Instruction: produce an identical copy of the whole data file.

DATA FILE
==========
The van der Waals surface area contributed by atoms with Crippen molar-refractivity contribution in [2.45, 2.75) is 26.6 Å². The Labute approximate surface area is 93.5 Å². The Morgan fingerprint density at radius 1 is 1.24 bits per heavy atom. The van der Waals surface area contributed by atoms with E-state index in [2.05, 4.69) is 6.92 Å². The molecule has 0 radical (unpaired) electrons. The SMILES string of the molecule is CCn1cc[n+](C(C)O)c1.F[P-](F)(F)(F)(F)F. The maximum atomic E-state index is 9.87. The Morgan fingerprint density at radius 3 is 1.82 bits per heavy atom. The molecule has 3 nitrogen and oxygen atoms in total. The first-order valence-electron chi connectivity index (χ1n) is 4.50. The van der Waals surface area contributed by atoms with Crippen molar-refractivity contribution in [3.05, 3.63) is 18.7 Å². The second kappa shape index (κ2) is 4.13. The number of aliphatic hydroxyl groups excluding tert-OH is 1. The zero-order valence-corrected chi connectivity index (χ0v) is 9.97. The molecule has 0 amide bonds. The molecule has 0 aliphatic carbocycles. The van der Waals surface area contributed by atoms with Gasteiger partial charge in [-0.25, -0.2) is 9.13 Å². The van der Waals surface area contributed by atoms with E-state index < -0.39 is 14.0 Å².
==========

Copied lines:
The van der Waals surface area contributed by atoms with Crippen molar-refractivity contribution in [2.45, 2.75) is 26.6 Å². The Labute approximate surface area is 93.5 Å². The Morgan fingerprint density at radius 1 is 1.24 bits per heavy atom. The van der Waals surface area contributed by atoms with E-state index in [2.05, 4.69) is 6.92 Å². The molecule has 0 radical (unpaired) electrons. The SMILES string of the molecule is CCn1cc[n+](C(C)O)c1.F[P-](F)(F)(F)(F)F. The maximum atomic E-state index is 9.87. The Morgan fingerprint density at radius 3 is 1.82 bits per heavy atom. The molecule has 3 nitrogen and oxygen atoms in total. The first-order valence-electron chi connectivity index (χ1n) is 4.50. The van der Waals surface area contributed by atoms with Crippen molar-refractivity contribution in [3.05, 3.63) is 18.7 Å². The second kappa shape index (κ2) is 4.13. The number of aliphatic hydroxyl groups excluding tert-OH is 1. The zero-order valence-corrected chi connectivity index (χ0v) is 9.97. The molecule has 0 amide bonds. The molecule has 0 aliphatic carbocycles. The van der Waals surface area contributed by atoms with Gasteiger partial charge in [-0.25, -0.2) is 9.13 Å². The van der Waals surface area contributed by atoms with E-state index < -0.39 is 14.0 Å².